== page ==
Case Study: ” Growth through Continuous Improvement: Integrating Climate Action and Asset Management”


The City of Brandon, located in the southwestern corner of Manitoba, is a growing mid-sized City. Located in Treaty 2 Territory. It is the ancestral land of the Anishinaabe, Anishininewuk, Dakota Oyate, Denesuline, Ininiwak, and Nehethowuk peoples. The City has an approximate population of 54,000.  

The Importance of Climate Change 

The City of Brandon has become increasingly aware of the impacts of climate change as land drainage is already one of the community’s biggest concerns. With a long history of overland flooding and sewer backups, Brandon is asking themselves how they can plan and build with climate protection in mind, given projected changes in rainfall patterns and volumes.  

“Whether you’re talking about temps, moisture levels, or other aspects there’s a real connection with how you maintain and operate your assets – we’re influenced by climate every day. There’s evidence that climate is changing and we need to take some different approaches. There’s a strong connection between asset management and climate change and they need to be looked at in combination.”  

The City of Brandon has also developed a Climate Action Plan, which has some specific actions identified for climate adaptation and mitigation related to municipal infrastructure.  

The Approach 

Brandon’s asset management journey started several years ago, in a mandated, top-down way. There was some uptake, and some asset management plans were created. In the years following there was limited progress in asset management. In the City’s recent re-invigoration of asset management, staff have been intentional with language by making efforts to connect everyday processes and discussions to asset management. Staff became aware of the Canadian Network of Asset Managers’ (CNAM) Climate Action Cohort in the summer of 2022. This cohort brought several communities together to explore the practical integration of climate change and asset management which “seemed like a good fit to acquire knowledge. So we signed up, got in, brought in people from different departments, and got overwhelmed really quickly.”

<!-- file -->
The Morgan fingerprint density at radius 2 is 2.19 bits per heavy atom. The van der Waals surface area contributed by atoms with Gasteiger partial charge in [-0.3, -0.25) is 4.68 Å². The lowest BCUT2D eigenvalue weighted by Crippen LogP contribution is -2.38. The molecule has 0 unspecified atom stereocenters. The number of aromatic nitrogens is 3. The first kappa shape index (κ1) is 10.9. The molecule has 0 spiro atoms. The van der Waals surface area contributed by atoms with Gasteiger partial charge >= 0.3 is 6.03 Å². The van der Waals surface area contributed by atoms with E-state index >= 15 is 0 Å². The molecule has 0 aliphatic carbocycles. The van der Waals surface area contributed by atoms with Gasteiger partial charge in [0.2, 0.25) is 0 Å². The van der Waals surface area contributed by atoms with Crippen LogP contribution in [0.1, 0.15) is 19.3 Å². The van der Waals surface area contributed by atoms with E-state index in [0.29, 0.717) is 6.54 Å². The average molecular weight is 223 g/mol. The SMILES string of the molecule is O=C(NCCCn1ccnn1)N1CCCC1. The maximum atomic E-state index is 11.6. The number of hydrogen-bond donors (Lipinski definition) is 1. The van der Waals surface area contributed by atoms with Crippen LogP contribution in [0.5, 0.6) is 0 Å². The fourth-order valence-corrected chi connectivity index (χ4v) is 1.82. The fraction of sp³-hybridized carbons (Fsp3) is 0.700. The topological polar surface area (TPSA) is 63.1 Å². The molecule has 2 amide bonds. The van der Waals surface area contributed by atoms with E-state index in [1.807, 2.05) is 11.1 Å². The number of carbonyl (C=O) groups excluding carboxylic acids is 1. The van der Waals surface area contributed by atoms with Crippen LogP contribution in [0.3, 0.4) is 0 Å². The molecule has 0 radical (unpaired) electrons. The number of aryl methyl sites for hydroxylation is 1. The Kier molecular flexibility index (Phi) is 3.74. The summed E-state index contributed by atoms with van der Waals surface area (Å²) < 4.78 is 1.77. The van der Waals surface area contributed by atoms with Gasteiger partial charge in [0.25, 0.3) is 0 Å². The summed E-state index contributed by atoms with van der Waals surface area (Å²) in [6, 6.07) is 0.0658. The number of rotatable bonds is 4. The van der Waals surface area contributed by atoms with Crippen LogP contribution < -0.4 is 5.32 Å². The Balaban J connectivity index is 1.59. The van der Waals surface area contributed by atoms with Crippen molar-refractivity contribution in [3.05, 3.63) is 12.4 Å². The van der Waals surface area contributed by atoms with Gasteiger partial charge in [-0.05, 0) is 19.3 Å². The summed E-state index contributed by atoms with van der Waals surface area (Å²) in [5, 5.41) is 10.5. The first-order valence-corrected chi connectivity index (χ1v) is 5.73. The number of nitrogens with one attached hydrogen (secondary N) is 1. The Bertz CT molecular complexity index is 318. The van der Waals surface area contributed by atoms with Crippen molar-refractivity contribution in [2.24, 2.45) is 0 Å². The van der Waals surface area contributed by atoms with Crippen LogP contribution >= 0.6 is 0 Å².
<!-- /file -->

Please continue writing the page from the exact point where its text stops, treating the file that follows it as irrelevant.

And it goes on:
The feelings of overwhelm were related to the staff’s perception of being “behind” other municipalities participating in the Climate Action Cohort – as the group was very diverse in community size, staff complement, and geography. Using tools like FCM’s Asset Management Readiness Scale, the Maturity Scale for Municipal Greenhouse Gas Emissions Reduction, and the Climate Adaptation Maturity Scale, the City evaluated and documented their baseline asset management and climate change maturity. Through continued participation in the Cohort, the City learned about how the other participants were approaching climate action through asset management which helped them to shift their perspective from being overwhelmed to one of continuous improvement. Staff have learned that they are not “behind”, rather the implementation of climate action through asset management will be unique to Brandon’s context and will look different than other communities’ approaches. Participation in the Climate Action Cohort has given Brandon a different perspective on what it means to make progress in integrating climate change with asset management.